Georgia Gov. Sonny Perdue said the tax break in Georgia could cut the cost of gas by about 15 cents a gallon. The month-long break in gas tax collections could cost the state $75 million.

With its 15-cent gas tax suspended, Georgia's average price of gas dropped by two cents immediately — from $2.98 per gallon to $2.96 per gallon, and AAA Auto Club South said the tax moratorium probably was the reason, The Associated Press reported.

There is no indication of further price drops in Georgia during the 30 –day moratorium.

Clearly, any "savings" generated by added supplies, however small, would not impact the pump price, however tiny, as the economic mechanics outlined above suggest. Remember, every penny in price difference represents an additional billion dollars to the oil economy. 6 cents or 18 cents will quickly be sucked up by that insatiable maw.

There are three solutions to the high price of gasoline at the pump and NONE of those solutions are compatible with the agenda of the Republican-controlled congress or the White House--despite election-year rhetoric to the contrary. Certainly these solutions will not find their way into the Voice of the Times.

1. Political solutions. Put regulatory teeth into price-fixing and the 'coordinative supply' environment generated by the oilgopoly. Think of what we now know about Enron and the manipulation of supply and price by the company and Enron's brokers. Is it such a leap to suspect the same behavior only writ larger albeit more subtly in today's socio-political environment of lax regulators and laissez-faire legislators? One must ask, in the context of this solution: where are the regulators, the investigators, the congressional overseers and the politicians elected to protect all of us against such abuse?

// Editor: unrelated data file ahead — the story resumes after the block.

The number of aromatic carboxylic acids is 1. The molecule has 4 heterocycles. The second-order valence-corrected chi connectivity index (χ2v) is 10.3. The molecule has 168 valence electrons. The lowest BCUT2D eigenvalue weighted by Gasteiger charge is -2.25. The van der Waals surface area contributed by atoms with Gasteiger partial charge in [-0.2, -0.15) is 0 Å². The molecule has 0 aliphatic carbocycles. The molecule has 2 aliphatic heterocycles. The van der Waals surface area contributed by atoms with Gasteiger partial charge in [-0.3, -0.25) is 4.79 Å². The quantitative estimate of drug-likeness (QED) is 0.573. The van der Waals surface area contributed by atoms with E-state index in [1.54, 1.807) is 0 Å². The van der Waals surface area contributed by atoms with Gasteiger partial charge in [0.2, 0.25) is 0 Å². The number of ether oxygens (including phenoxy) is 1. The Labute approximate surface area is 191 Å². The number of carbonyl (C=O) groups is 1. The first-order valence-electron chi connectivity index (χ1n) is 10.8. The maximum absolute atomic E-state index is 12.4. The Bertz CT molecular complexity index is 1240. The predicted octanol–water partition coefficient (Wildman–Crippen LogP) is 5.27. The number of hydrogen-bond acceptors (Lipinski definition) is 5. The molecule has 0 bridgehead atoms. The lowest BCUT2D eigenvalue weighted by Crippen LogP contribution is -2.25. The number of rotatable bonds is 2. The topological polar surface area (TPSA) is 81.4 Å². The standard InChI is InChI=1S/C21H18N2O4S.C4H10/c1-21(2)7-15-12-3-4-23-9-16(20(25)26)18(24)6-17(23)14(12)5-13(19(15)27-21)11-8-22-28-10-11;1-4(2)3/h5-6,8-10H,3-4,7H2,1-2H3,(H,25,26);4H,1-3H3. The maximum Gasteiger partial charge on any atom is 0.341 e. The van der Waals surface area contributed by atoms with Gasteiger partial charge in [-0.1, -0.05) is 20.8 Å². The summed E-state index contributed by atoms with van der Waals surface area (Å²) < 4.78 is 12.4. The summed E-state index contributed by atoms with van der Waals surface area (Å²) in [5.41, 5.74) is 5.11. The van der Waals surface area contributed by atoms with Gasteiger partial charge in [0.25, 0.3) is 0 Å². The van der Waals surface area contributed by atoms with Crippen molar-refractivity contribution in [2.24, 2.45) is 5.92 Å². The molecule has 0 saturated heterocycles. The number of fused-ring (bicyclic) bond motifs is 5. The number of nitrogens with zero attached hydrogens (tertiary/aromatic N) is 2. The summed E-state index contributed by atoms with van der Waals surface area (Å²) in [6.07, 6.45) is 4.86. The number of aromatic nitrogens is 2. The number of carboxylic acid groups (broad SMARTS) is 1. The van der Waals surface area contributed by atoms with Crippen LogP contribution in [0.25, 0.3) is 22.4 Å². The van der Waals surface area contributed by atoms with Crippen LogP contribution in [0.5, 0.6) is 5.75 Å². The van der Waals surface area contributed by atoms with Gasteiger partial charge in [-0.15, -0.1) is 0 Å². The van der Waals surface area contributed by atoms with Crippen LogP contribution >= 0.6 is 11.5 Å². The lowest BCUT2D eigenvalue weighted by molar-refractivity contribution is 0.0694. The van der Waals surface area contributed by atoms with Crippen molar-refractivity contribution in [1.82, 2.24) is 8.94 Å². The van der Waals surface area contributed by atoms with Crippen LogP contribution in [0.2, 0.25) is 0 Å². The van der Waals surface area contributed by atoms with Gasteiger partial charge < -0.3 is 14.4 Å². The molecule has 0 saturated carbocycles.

2. Demand-side Solutions. Changing behavior. For years the environmental community has been advocating conservation as a more efficient source of energy economic balance than drilling for oil. And for years, the Chambers of Commerce have laughed the greenies out of the room. For years the increasingly conservative and self-indulgent masses moved to the 'burbs, bought SUVs and developers demanded asphalt cloverleaf shunts from the aching backbone of gridlock. We build water-dependent cities in the middle of deserts. We spread our civilization out instead of building it up in an integrated and efficient arcology. America will have to fundamentally change its expectations and behavior. Initially small changes can save equivalent to an ANWR with greater savings to follow as we become a more consciously affective culture and we become more rational in our social and political choices.

3. Supply-side Solutions. Alternative Energy Sources. Here we have to look for solutions that are not embraced by the oil companies themselves and turned into another part of their integrated, price-managed system. In general, any "alternative" like clean coal, that preserves "The Grid" is favored by Republicans and the oil companies. The vision of home-grown, decentralized energy resources is not encouraged by the Bush Department of Energy. Ethanol that is produced by Con-Agra is good, ethanol produced by Farmer Jones is not. Massive Wind Farms that generate energy for the grid are good; small distributed wind farms are not.